Book chapter

"We-Subjectivity": Husserl on community and communal constitution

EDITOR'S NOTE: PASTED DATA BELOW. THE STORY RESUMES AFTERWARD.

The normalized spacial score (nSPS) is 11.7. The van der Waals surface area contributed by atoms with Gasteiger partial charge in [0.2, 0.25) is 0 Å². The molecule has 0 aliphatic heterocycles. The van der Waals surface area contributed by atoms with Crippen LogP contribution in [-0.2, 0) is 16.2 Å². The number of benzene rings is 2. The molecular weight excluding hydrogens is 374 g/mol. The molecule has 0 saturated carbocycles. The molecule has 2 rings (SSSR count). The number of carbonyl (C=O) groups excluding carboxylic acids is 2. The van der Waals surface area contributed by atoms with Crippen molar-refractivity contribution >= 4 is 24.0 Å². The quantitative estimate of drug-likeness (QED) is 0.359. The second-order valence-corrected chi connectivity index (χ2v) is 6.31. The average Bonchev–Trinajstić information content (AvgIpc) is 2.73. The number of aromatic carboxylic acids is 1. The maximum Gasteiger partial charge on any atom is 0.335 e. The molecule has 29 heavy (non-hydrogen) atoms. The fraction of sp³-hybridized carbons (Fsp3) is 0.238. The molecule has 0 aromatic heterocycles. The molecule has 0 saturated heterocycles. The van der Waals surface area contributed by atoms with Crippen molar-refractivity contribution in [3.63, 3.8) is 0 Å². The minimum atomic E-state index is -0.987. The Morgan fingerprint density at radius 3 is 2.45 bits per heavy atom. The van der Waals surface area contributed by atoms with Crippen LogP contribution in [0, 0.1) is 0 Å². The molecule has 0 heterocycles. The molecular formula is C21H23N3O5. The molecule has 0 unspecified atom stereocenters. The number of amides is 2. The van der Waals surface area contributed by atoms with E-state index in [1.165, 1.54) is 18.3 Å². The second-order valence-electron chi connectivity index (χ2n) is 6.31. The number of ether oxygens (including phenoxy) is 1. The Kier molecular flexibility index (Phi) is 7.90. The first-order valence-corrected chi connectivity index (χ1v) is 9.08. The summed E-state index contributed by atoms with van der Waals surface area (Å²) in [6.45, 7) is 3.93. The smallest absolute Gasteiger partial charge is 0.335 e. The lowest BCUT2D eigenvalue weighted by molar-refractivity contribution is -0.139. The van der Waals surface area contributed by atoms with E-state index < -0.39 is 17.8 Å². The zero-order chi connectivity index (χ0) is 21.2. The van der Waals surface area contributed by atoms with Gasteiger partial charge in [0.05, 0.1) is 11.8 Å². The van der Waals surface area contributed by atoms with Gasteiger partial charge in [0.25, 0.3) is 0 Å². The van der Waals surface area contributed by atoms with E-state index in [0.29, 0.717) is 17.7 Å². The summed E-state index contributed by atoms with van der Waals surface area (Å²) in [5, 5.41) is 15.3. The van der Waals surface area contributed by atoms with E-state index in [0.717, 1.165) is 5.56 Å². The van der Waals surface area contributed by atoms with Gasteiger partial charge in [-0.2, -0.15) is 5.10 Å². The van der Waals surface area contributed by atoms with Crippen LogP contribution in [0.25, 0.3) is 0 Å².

In Cartesian Meditations Husserl famously offers an account of how an individual subject can experience others as being centers of consciousness radically independent of its own and, subsequently, how the individual subject then constitutes the experienced world as objectively there for everyone. But Husserl’s account of intersubjectivity includes many further dimensions. A sense of others is a necessary component of almost all of our experiences. Even my experience of myself, whether as a psychophysical natural organism or as a full-fledged person functioning in society, depends on my having a sense of others and on my entering into actual relationships with them. Furthermore, I experience the world as including, not just other individuals like me, but communities of individuals and I experience myself as a member of various of these communities. As a member of a community, I conceive of myself and others as having a mutual or com-munal “take” on the world and on ourselves. Communities function, not merely as multiple subjects with similar experiences and common interests, but as a “we” that – together – has a common experience and understanding of how things are or ought to be. Even the natural world is intersubjective, not merely because it is experienced by a plurality of individual subjects whose experiences happen to have a common object, but because the experience that constitutes it is itself intersubjective or communal. The subjectivity that constitutes the world is, Husserl says, “we-subjectivity”.1 In this essay, I shall explore some of these communal dimensions of intersubjectivity.

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